Although the six-person panel found Forstmann and his firm guilty of wrongdoing in terms of performing under the state’s investment contract for the Connecticut pension fund, it awarded the state no damages on the grounds that officials knew what they were getting into by investing in high-risk ventures, according to news reports.
The dispute concerned Forstmann’s investments in telecom companies that eventually cost the state $125 million in losses (See Forstmann Little Trial Opens with State of CT Allegations ) when the two companies went bankrupt, XO Communications and McLeodUSA.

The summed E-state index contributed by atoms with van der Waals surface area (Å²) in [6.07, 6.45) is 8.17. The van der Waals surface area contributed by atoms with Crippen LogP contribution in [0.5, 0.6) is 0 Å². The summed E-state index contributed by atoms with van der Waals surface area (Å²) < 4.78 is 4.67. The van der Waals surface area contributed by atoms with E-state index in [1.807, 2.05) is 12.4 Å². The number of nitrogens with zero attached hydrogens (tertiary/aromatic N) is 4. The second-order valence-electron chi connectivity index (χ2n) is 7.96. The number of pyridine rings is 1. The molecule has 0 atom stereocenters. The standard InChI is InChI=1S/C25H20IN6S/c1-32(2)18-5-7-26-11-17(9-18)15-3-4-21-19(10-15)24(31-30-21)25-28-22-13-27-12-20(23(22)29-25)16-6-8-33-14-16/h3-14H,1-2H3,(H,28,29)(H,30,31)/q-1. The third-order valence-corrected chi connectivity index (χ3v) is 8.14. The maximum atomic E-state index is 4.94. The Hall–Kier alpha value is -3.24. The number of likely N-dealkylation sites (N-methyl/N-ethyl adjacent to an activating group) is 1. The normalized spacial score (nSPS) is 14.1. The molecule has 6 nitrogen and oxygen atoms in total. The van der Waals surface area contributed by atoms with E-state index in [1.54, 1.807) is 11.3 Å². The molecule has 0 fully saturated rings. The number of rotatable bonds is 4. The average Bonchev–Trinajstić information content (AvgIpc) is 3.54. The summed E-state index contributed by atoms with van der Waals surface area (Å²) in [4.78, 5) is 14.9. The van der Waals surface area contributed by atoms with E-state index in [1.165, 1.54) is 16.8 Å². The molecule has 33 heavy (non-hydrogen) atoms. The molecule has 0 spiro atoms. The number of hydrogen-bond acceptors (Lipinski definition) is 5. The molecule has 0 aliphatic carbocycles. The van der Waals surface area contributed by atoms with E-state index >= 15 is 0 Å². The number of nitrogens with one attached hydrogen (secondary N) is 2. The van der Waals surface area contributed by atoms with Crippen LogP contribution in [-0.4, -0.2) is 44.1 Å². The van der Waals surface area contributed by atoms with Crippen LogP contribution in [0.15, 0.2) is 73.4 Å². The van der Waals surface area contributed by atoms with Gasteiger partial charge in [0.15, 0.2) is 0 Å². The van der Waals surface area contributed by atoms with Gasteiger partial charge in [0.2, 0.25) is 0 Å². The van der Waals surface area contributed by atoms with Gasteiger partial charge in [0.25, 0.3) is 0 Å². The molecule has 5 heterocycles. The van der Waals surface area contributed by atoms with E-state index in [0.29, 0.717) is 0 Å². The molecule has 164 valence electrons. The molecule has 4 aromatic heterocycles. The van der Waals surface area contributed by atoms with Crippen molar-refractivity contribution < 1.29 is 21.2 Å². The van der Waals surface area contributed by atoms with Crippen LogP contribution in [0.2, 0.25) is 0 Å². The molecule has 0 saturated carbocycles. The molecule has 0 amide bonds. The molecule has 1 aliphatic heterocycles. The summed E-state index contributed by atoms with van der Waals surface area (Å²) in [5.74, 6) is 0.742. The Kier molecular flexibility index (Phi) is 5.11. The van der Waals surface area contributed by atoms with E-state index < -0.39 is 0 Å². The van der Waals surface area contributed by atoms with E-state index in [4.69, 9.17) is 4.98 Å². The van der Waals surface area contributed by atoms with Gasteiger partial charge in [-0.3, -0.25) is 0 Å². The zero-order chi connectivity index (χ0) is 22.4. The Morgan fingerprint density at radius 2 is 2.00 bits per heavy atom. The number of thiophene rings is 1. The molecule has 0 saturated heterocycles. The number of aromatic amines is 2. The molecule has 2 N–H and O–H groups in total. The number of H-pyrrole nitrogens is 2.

Forstmann Little was accused of making spending decisions that were “inconsistent with the conservative investment approach promised by Forstmann to the state.”
If the state had won the case, the matter could have had broad implications for the largely unrestricted freedom buyout funds have in pursuing investments backed by money from pension funds like Connecticut’s, industry experts said.
« Farmers Makes Retirement Planning Like Vacation Planning